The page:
By Jack McShane

There is what I call a “mystery beast” out there in the forest. Although enticed to a trail cam site it somehow evaded photographic capture. Others, the likes of coyotes, raccoons, and even the wary and elusive fisher, have been captured while scavenging for the bait. This was set out both for their indulgence and in hopes of recording their activity. Somehow a large and strong critter is capable of removing a large leg bone of a deer, which incidentally was taken with bow and arrow and butchered by my son and me, nailed and wired securely to a tree. This extraction took place without setting off the camera that had previously taken numerous shots of a coyote indulging in scraps on the ground and only occasionally gazing longingly at the secured bone. It also included the usual shots of myself approaching the cam to exchange the SD card. This proved it was working normally. Even with Halloween close at the time, I am very confident that trick or treaters were not near this setting deep in the forest. So what was it? As of now I do not know, but I do have a strong suspicion that it was that old dowager sow bear, with her two cubs, caught on the cam earlier and this time working under cover of darkness. She somehow evaded the infra-red of the cam incorporated for shots at night. The tricky thing about our natural world is that its wild inhabitants are not always happy being photographed! If in my continuing surveillance, along with some luck, I do discover the identity of the “mystery beast” I will let you know.

A number of creatures have been spotted in the wild by friends residing in nearby environs. My friend Susan domiciled up on Dingle Hill reported a river otter cavorting in her pond. I interpret that as a hungry river otter, as they seem always hungry and seeking sustenance. Or to put it simply, harvesting any available resident fish, frog, or crayfish. Those fun-loving otters must eat to survive and seem very much to enjoy their very active foraging. These apparently happy-go-lucky mustelids range far and wide in their search for ponds and waterways flush with foodstuffs. When they are satiated and the number of critters runs low, they quickly move on. Many of you might recall that a few years ago I had one that I named Ollie that worked my ponds, depleting the population of sunfish and gave me a number of photo ops before heading out. With luck they can be relatively long lived, and I wonder if Susan’s otter was Ollie from years back! Will he pay me a visit? Will we meet again?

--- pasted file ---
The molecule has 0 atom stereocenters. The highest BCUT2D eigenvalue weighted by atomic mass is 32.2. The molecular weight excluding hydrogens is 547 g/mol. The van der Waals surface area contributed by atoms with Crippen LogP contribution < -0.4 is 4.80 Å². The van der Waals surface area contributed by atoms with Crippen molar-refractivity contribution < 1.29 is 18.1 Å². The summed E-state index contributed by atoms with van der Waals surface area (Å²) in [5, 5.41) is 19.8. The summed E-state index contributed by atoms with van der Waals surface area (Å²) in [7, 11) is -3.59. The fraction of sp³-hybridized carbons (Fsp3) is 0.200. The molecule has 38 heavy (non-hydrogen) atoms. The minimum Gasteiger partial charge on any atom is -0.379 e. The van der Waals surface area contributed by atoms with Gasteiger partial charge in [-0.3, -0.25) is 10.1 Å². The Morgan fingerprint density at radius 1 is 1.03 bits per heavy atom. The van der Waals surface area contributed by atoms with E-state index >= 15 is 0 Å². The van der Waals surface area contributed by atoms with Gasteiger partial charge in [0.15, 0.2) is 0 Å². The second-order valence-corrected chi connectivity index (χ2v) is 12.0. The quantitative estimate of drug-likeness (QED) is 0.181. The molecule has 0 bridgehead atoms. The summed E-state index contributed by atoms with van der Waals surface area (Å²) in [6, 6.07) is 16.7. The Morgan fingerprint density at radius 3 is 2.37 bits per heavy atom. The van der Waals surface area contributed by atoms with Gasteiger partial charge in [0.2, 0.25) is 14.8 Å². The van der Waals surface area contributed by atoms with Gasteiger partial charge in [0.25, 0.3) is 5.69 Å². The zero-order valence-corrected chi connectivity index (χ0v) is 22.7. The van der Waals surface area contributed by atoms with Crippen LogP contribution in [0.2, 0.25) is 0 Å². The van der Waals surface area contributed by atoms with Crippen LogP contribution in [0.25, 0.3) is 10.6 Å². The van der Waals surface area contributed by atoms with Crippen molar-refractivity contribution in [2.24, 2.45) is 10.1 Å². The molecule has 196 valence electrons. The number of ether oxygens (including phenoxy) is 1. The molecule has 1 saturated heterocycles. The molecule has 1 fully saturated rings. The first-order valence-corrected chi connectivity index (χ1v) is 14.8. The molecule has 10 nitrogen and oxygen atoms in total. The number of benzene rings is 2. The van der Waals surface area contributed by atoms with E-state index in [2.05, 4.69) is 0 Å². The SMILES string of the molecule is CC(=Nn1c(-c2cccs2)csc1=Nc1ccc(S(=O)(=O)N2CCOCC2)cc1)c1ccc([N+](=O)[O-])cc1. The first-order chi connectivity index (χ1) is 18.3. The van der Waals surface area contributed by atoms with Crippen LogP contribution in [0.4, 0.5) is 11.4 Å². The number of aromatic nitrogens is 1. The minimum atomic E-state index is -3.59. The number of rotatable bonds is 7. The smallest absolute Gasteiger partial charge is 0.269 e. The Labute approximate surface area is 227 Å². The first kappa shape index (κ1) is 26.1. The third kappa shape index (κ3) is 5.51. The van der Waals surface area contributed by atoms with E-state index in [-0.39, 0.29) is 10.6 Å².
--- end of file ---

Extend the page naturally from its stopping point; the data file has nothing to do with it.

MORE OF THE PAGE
Another friend, Ev, living up in the Roxbury area, emailed me that she had very delightedly observed a beautiful cock pheasant strutting by her place. I had seen one along the Tremperskill road a couple of years back and reminded myself that it was, so far, a very lucky bird as they are not native and generally not resilient enough to survive our winters and numerous predators. These birds are raised by the DEC or surrogates and are mandated by law to be released on state lands where they can be legally hunted. There are also private landowners and hunting clubs that raise their own pheasants for hunting purposes. In all these cases there are always the few that escape the shotgun, only to face the treacherous vagaries of our Catskill mountain environment for which they are not well prepared. In the end they almost inevitably perish.

So what of my own recent critter encounters? One was almost a road kill on one of my forest trails. A small painted turtle had apparently decided to switch to a different pond, maybe bored with his buddies and surroundings. Lucky for him I am a very slow and observant driver of my UTV.  I stopped, captured him and placed him in his target pond. Enjoy your new friends pal!

A critter I have not seen in a number of years, as I am no longer in the habit of lifting flat rocks to see what interesting critters lie below, was a beautiful green snake, basking in the sun, that slipped away on the grassy trail before I could get a selfie with him. A dapper pair of wood ducks—somehow I had a premonition would be there—rapidly took off upon my arrival from a log in a pond that has been their favorite roosting site for quite some time now. They will disappear to join their kind on the annual sojourn south to warmer climes. Watch out for the waiting shotguns, my friends! By the way, you will be reading this in December; the above sightings took place at the end of October and beginning of November.

A slow and quiet jaunt, upon a leafy trail, I spot some vivid white, between the trees not natural, I back a bit to better see, a deer is down, bow season open, a kill from adjacent lands? A quiet move for a better look, another nearby, bedded but not happy, watching me intently, the vivid white is mom, unconcerned with me, chewing her cud, alive and well! I move on to not disturb. A good day begins, and I have just waxed poetic. And broke every rule of poetry.

“Study nature, love, nature, stay close to nature. It will never fail you.”

Frank Lloyd Wright.

P.S. “Mystery Beasts” exposed: big momma bear and three very big and active cubs just doing what they are supposed to do, fattening up for hibernation!